Similarities between the sexes

Most partners aren’t particularly intent on getting revenge or seeing their partner suffer. That doesn’t mean that it never happens, but the probability is the same for both sexes.

They are more likely to pull away and want to keep some distance.

“Partners want infidelity to have a cost, but will rarely respond by being unfaithful themselves,” says evolutionary psychologist Trond Viggo Grøntvedt at NTNU’s Department of Public Health and Nursing.

There is also no difference between the sexes when it comes to whether they would break up with the unfaithful partner or not. This is as likely for women as for men.

The sexes agree on a lot when it comes to infidelity. But one exception exists.

Did I do something wrong?

“Men often do not understand how hard emotional infidelity is on women,” says Professor Leif Edward Ottesen Kennair in the Department of Psychology.

Sexual infidelity strongly affects both men and women. Neither men nor women usually find it acceptable for their partner to have sex outside the marriage.

But say you meet someone at a party and dance and flirt with the person there. Later you meet that person multiple times without telling your partner, but you don’t have sex. A friend of your partner finds out, and even reports that you look like you are in love. Is this wrong?

Women find this scenario much worse than men do.

“Many men do not see this as infidelity at all, since they did not have sex with the other woman,” said Kennair.

Is this a problem? Well, yes, maybe.

Men forgive more often

Men who are confronted with emotional infidelity do not necessarily think that they have done anything wrong. As a result, they do not attempt to make up for anything, at least not as much as if they had been sexually unfaithful. This certainly does not benefit the relationship.

“It can also be a seed for conflict in the relationship,” says Kennair.

At the same time, men are more likely to forgive this form of infidelity in their spouse. Men have less need to distance themselves from their partner than women do, and they look at emotional infidelity as less threatening to the relationship than women do.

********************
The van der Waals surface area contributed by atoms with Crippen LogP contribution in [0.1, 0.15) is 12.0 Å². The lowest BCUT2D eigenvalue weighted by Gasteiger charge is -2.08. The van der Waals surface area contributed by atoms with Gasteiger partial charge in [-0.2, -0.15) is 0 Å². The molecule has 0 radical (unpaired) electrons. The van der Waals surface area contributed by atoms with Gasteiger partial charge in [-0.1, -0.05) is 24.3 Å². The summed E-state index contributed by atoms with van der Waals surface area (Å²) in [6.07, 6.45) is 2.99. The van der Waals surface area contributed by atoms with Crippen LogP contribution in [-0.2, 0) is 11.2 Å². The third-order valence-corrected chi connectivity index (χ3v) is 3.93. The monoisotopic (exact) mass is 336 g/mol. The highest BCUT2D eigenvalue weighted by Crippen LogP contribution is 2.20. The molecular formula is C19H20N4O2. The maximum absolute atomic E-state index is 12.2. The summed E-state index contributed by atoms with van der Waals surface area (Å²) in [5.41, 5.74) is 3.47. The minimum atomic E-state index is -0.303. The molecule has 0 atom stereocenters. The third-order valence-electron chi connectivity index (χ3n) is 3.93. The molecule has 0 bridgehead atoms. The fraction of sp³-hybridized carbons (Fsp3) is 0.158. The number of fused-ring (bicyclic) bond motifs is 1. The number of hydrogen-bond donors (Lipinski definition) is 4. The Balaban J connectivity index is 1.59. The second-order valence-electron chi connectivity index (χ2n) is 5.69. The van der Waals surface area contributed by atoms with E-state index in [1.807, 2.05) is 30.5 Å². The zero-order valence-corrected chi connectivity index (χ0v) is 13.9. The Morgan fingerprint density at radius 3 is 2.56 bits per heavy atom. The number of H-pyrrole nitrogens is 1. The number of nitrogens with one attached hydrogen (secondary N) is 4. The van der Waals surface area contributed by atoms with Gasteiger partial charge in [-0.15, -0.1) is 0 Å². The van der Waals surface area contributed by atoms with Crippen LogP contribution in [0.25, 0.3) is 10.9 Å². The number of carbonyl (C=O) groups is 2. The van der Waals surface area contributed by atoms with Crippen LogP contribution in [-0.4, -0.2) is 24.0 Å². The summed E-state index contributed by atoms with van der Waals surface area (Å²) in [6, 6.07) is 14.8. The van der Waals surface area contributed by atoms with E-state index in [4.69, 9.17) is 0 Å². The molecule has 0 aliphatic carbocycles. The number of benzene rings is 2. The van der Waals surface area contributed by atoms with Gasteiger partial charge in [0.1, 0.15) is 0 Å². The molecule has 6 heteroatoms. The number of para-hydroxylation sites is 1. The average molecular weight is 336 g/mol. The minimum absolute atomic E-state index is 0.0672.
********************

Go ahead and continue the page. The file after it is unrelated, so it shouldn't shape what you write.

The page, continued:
The same with jealousy

This matches up with the psychologists’ predictions. Previously, they investigated jealousy reactions in women and men around the suspicion of imminent infidelity. Many of the same patterns were found in that study.

Women become most jealous at the thought of their partner being emotionally unfaithful, whereas men become most jealous in the case of sexual infidelity.

This is again entirely in line with the evolutionary theory of parental investment. For most women, it has been worse for them from both a historical and evolutionary perspective if their partner breaks up with them than it has been for most men.

Becoming emotionally attached to someone other than themselves has therefore been more threatening to women than to men.

Researchers conducted the survey with 92 heterosexual couples. These were young students who answered questions about imagined sexual or emotional infidelity by their partner and themselves. (The questions can be found here.)

Whether these responses would apply to all heterosexual relationships is of course a question. Those asked were young, perhaps inexperienced and idealistic, starting their adult lives, so they could more easily find a new partner than others, and we can assume they knew they would talk to each other about the answers afterwards.

But the conditions were the same for both sexes, and gender differences are nevertheless clear.

Infidelity is named as the most common cause of divorce in Norway, although other reasons often underlie it. Women initiate divorce much more often than men do.